The Railway Children


This Exeter Northcott and Nick Brooke production of The Railway Children directed by Paul Jepson, might not have the advantages of being staged inside Waterloo or King’s Cross station, complete with a live vintage steam train to wow audiences, but nor does the story suffer as a result of those distractions. Designed to be easily transferable to many UK theatres, it also means that a much larger audience are likely to discovery this version of the classic.

Thanks to a skillful adaptation of E. Nesbit’s most beloved book by Dave Simpson the plot proceeds at an exciting pace that will keep the little ones entertained, while a wonderfully nostalgic set design by Timothy Bird incorporates white picket fences and captivating projections of trains, stations and landscapes, adding just the right amount of atmosphere and interest over countless scene changes. The sound design by Ben Harrison captures the thrill of train travel, then in its heyday, while of course smoke machines billow out in order to recreate the magic of steam locomotives.
Today’s young will surely be bemused on considering the life of middle class children just over a hundred years ago, from the plummy accents to the breeches and long socks of brother Peter (Vinay Lad) and his petticoat wearing sisters, Roberta (Millie Turner) and Phyllis (Katherine Carlton), it’s a wonderfully sentimental exploration of Edwardian childhood. Millie Turner shines as “Bobby” the character that made Jenny Agutter a household name on the release of the 1970 film version, while Turner’s fellow young cast members put in equally faultless and word-perfect performances.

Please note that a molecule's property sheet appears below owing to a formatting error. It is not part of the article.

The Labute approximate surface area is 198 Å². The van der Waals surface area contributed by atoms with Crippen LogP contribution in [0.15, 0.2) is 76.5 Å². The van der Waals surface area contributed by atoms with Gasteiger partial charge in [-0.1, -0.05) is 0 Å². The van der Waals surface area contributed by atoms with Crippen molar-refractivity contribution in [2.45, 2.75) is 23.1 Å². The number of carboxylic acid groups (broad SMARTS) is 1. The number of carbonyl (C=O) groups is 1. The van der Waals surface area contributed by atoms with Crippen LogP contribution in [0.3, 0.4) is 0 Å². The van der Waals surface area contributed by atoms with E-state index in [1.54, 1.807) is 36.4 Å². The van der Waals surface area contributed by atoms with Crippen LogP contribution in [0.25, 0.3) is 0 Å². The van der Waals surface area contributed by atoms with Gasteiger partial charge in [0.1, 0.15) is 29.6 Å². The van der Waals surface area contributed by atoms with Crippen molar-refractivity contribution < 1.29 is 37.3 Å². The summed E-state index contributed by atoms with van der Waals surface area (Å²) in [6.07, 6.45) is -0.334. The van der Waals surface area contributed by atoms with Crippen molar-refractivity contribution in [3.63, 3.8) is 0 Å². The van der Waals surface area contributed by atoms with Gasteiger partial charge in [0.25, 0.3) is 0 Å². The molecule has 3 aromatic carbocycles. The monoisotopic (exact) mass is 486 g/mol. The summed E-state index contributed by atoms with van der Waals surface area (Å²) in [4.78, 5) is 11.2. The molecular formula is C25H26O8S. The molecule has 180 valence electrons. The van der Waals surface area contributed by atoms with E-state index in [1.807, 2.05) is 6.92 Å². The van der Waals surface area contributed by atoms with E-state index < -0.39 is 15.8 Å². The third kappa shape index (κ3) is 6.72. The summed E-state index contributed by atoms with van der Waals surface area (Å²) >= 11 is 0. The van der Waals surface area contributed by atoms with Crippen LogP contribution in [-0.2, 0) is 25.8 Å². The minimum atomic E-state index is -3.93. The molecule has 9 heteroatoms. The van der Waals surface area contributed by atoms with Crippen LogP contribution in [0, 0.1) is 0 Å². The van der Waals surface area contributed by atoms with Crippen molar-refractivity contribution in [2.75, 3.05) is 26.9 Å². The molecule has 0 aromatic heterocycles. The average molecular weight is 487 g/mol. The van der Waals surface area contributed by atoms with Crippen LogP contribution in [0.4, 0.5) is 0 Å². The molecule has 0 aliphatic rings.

On the three children removing with their mother (Joy Brook) from their comfortable life in London to the Three Chimneys Cottage in Yorkshire when their father is mysteriously called away, they are told nothing except that they are now poor and must live according to their straightened means. Naturally this change of environment is thrilling to children who have only known the city, and they develop a routine of going to watch (and wave at) the morning train to London, not least communicating with an old gentleman (Neil Salvage) who waves back. They also befriend station master Perks (Stewart Wright) and his son John (Callum Goulden) who marvel at their posh accents, yet The Railway Children illustrates beautifully how little the young are inhibited by class rules.
Joy Brook is ideally cast as the proud mother who is ashamed when Bobby, Phyllis and Peter ask the old gentleman to get supplies when she falls ill with influenza, yet we see that their kind nature clearly emanates from her when she takes in the persecuted Russian socialist author Szczepansky (Will Richards) who is trying to find his family, and later the old gentleman’s grandson who breaks his leg in the railway tunnel during a school boy paper trail. Yes, not having a real life locomotive does aid the telling of this glorious slice of old England and is certain to delight families everywhere. Make sure you get to the ticket office and book a 1st Class seat.

The Railway Children at Theatre Royal Bath until 29th October before calling at Aylesbury Waterside Theatre from 31st October – 5th November 2017. Production images by Mark Dawson. For more information and tickets please visit the website.